Tuesday, December 07, 2010

Mom on Christmas cookies

video

Recently talked with my Mom while she was making Christmas cookies. At 79 she still packs a good sense of humor. Towards the end she talks about her dog Chewie who likes to play tug of war with the shirt she's wearing.

Monday, November 08, 2010

The Boys of Summer


One of the real tragedies of life is that unlike Peter Pan boys grow to be men and boyhood memories fade into the twilight. We lost our cousin Doug to cancer just before Halloween reminding us of just how little time we have to enjoy our lives. I guess I’ll always remember him as one of a small group of boys who enjoyed their summers on Indian Lake in Manistique, Michigan.

My brother John, myself, neighbor Randy, and Doug and Dave both from Illinois were reunited each summer to fish and swim, and tell tall tales that boys on the fringe of teendom do. Occasionally we ventured into mischief, but nothing criminal although Randy sometimes pushed us into doing some things that bordered on being stupid. Like the time he suggested we take some apples from someone’s tree and we ended up scampering home with curses ringing in our ears.

The five of us weren’t always together during the adventures, but always enjoyed sharing reports and comparing notes when we got together. As we grew up our stories got exaggerated depending on how much beer we had around the table. As our teens grew into our 20s we began growing apart as life, jobs, and family took us to other parts of the country. However there was and always is the chance to get reacquainted sometime during the summer at Indian Lake.

Dave lives in Illinois, Randy and I both in Wisconsin. John lives on Indian Lake and until a couple of weeks ago so did Doug. Doug loved Indian Lake and Manistique so much he moved back. His folks decided to retire there. His niece Abby got married in Manistique and her wedding reception was held at a State Park on the lake in June. I saw Doug and Dave, and my brother John at the reception. I’ve seen Doug the last couple of summers, but it had been a few years since I’d seen Dave.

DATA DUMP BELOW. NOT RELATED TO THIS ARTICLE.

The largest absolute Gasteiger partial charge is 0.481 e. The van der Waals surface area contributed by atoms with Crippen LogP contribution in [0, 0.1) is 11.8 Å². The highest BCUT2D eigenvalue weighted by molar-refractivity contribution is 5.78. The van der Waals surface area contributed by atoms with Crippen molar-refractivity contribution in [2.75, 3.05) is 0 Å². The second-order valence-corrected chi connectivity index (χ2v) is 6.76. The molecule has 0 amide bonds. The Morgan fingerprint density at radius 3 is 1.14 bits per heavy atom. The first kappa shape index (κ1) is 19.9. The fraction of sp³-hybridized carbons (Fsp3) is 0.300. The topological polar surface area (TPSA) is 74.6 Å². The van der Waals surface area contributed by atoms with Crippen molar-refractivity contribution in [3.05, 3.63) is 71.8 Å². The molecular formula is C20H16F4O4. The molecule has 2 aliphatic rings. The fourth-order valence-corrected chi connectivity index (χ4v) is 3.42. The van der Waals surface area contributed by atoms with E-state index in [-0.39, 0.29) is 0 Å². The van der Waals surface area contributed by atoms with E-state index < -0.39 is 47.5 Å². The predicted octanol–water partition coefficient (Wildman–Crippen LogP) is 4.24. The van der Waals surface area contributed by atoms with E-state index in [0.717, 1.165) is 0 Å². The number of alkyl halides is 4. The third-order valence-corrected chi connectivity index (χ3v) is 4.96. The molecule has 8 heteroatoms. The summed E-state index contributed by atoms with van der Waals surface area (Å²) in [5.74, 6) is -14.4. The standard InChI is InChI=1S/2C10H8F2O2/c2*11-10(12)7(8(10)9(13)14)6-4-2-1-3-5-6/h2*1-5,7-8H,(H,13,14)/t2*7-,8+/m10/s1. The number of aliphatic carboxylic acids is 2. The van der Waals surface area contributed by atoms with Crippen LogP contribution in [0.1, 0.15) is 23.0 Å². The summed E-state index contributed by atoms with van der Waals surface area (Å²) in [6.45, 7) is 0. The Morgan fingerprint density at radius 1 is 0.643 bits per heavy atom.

I always kind of hate to see each summer come to an end. Maybe more so now because one of those memories now is a frank discussion we had with Doug around a dinner table at my sister Kathy’s during Labor Day weekend of 2009. Doug told us that he’d been diagnosed with liver and pancreatic cancer and was given 6 to 8 months to live. Throughout his battle he kept his sense of humor, but as happens when you’re dealt that kind of hand occasionally he got bitter because of all that he would miss out on.

The last time I saw Doug cancer had robbed him of much of his energy and the disease was compromising him appearance. Still the few moments of time were still enjoyable because he was in the process of cleaning out an old car he intended to pass along to my nephew Derek. Derek turns 13-year-old next month and like Doug shares a love of cars. Like my cousin the car had seen better days and will need a lot of work, but was one of Doug’s last acts of kindness. We don’t always recognize the baton when it’s passed along to us or the form it comes in. We'll miss you Doug.

Wednesday, September 22, 2010

RIP Lou Grant


Recently I discovered reruns of “Lou Grant” on a cable network. It was of course based on the “Lou Grant” character spun off from the Mary Tyler Moore show. However while “Mary” was a comedy, “Lou” was more of a drama about a fictional newsroom at a Los Angeles newspaper. The show ran from 1977 to 1982 and was eventually bumped out of the CBS lineup by “Cagney and Lacey.”